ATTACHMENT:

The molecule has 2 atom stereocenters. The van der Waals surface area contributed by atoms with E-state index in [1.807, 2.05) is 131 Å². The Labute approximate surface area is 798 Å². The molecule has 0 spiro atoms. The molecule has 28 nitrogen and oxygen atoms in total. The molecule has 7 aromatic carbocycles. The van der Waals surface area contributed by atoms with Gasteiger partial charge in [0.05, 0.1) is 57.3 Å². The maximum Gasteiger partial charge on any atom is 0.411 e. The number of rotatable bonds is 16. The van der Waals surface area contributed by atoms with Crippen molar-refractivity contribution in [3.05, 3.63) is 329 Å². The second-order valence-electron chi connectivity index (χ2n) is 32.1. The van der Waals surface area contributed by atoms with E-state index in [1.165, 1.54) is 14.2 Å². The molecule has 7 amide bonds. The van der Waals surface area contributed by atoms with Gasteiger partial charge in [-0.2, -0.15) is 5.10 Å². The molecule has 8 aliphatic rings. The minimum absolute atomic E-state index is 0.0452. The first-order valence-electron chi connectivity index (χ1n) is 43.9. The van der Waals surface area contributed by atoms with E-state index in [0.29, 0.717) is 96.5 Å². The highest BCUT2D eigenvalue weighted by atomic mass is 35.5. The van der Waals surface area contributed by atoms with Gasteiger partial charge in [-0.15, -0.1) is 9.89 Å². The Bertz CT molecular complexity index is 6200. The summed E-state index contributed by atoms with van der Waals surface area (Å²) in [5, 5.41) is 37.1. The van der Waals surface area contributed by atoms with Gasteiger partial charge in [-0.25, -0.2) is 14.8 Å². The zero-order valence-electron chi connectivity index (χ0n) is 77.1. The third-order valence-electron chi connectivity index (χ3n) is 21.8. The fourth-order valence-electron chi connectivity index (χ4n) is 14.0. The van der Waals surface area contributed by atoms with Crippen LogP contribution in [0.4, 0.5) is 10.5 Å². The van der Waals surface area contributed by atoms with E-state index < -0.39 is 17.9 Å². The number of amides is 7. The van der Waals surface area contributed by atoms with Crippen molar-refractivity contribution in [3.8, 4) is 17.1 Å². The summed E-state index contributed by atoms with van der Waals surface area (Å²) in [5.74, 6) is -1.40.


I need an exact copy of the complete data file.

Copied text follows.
The molecule has 2 atom stereocenters. The van der Waals surface area contributed by atoms with E-state index in [1.807, 2.05) is 131 Å². The Labute approximate surface area is 798 Å². The molecule has 0 spiro atoms. The molecule has 28 nitrogen and oxygen atoms in total. The molecule has 7 aromatic carbocycles. The van der Waals surface area contributed by atoms with Gasteiger partial charge in [0.05, 0.1) is 57.3 Å². The maximum Gasteiger partial charge on any atom is 0.411 e. The number of rotatable bonds is 16. The van der Waals surface area contributed by atoms with Crippen molar-refractivity contribution in [3.05, 3.63) is 329 Å². The second-order valence-electron chi connectivity index (χ2n) is 32.1. The van der Waals surface area contributed by atoms with E-state index in [1.165, 1.54) is 14.2 Å². The molecule has 7 amide bonds. The van der Waals surface area contributed by atoms with Gasteiger partial charge in [-0.2, -0.15) is 5.10 Å². The molecule has 8 aliphatic rings. The minimum absolute atomic E-state index is 0.0452. The first-order valence-electron chi connectivity index (χ1n) is 43.9. The van der Waals surface area contributed by atoms with E-state index in [0.29, 0.717) is 96.5 Å². The highest BCUT2D eigenvalue weighted by atomic mass is 35.5. The van der Waals surface area contributed by atoms with Gasteiger partial charge in [-0.15, -0.1) is 9.89 Å². The Bertz CT molecular complexity index is 6200. The summed E-state index contributed by atoms with van der Waals surface area (Å²) in [5, 5.41) is 37.1. The van der Waals surface area contributed by atoms with Gasteiger partial charge in [-0.25, -0.2) is 14.8 Å². The zero-order valence-electron chi connectivity index (χ0n) is 77.1. The third-order valence-electron chi connectivity index (χ3n) is 21.8. The fourth-order valence-electron chi connectivity index (χ4n) is 14.0. The van der Waals surface area contributed by atoms with Crippen LogP contribution in [0.4, 0.5) is 10.5 Å². The van der Waals surface area contributed by atoms with E-state index < -0.39 is 17.9 Å². The number of amides is 7. The van der Waals surface area contributed by atoms with Crippen molar-refractivity contribution in [3.8, 4) is 17.1 Å². The summed E-state index contributed by atoms with van der Waals surface area (Å²) in [5.74, 6) is -1.40.